The interview was actually pretty intelligent and informative, by the standards of financial TV. Whalen talked about the politics of federal-state relations; about prior cases where states defaulted; about California’s pension obligations; about the ability of a Republican-controlled House to pass any kind of bailout bill — all things which are decidedly germane to anybody looking at California’s credit.
But Brett Arends didn’t like what he was hearing, and decided to push back a bit. The results were much more illuminating than anything Whalen said on "Tech Ticker."
When I e-mailed Whalen, asking him for specific calculations, none were forthcoming.
“My general comments have to do with my guess as to the impact of mounting foreclosures and flat to down GDP on state revenues,” Whalen replied.
Your guess? These are important problems, to be sure. But do you have any actual numbers?
“Revenues fall and mandates rise to the sky,” he wrote. “You do the math.”
Er, no, actually. It’s your assertion. You do the math.
Whalen blamed the matter on Blodget.
“I am a bank analyst,” he wrote. “I have not written anything on this. My comments have taken on a life all their own… This is all Henry’s fault.”
Henry’s fault? Not really: Henry wouldn’t have started asking Whalen questions about California if he didn’t already know pretty much what the answers were going to be. And Whalen was clearly prepared for Blodget’s questions.
In reality, what we’re seeing here is expertise mission creep, and a rare example of an expert admitting to it. Whalen’s company is highly regarded when it comes to analyzing banks’ balance sheets, and as a consequence of that regard, Whalen has gotten for himself a nice perch in the punditosphere, as well as a new book.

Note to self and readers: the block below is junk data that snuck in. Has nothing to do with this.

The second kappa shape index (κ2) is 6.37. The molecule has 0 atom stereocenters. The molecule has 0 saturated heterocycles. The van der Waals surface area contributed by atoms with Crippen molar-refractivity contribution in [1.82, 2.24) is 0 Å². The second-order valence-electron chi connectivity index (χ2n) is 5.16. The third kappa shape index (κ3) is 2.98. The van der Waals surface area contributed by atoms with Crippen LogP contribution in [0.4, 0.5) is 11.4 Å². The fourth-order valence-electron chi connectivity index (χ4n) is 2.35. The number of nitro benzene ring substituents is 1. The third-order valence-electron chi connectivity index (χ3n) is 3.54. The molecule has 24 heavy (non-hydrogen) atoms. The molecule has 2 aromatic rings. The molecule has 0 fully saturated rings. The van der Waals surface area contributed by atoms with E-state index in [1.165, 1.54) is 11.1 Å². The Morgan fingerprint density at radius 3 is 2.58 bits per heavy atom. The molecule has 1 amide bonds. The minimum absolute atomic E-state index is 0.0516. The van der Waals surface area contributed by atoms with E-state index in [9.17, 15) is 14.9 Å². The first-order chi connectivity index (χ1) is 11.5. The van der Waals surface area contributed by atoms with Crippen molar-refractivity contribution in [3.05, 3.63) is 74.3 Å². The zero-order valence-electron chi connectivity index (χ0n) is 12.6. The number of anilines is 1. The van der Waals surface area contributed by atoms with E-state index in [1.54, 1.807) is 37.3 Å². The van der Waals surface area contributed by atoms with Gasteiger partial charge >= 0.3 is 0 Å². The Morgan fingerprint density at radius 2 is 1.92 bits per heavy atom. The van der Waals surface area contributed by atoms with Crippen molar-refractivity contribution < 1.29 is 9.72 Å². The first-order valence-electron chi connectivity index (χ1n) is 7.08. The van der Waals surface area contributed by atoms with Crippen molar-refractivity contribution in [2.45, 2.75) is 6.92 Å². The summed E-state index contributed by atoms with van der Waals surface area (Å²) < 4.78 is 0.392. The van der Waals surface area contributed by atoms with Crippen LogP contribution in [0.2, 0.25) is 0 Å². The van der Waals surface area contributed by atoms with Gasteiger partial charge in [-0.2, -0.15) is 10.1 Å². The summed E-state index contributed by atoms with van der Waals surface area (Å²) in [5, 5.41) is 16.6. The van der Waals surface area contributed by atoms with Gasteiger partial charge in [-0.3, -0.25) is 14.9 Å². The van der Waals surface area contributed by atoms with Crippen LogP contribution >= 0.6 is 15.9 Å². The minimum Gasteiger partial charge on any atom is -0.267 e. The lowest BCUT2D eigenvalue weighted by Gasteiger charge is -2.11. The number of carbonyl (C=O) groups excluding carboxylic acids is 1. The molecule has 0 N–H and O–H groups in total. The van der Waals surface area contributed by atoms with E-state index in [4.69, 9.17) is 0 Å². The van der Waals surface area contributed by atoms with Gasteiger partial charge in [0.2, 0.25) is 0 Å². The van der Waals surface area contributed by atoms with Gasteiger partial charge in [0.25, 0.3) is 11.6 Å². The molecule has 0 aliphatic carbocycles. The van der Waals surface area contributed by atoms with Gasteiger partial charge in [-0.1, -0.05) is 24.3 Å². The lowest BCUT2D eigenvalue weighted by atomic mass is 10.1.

But Whalen, as he admitted to Arends, is no more an expert on municipal finance than Freeman Dyson is on global warming. And so the proper stance for Blodget to take was not to deferentially pose questions to Whalen and then passively receive his oracular words of wisdom, but rather to push back and have a proper debate about Whalen’s assertions, much as Arends might have done.
The California debate is an interesting one: the state has massive future liabilities, in the form not only of debt payments but also of public-sector pensions, but at the same time its legislature is incapable of raising taxes in order to ever pay for them. It’s a fundamentally unsustainable status quo — something has to give — but realistically no one knows what will give, or when, or how. It might be those debt payments, but a debt default wouldn’t really solve California’s problems, since California’s debt isn’t actually all that large, as a percentage of GDP.
More generally, the municipal bond market is a very complicated place, where expertise is hard-earned and voluble new entrants are inherently mistrusted, normally for good reasons. (See Bond Girl on Meredith Whitney; she doesn’t even mention the conflicts inherent in having a rating agency give investment advice.)
But complex doesn’t play well on TV; strongly (if briefly) held opinions do. So, as ever, expect more heat than light whenever you see an expert on TV talking about anything.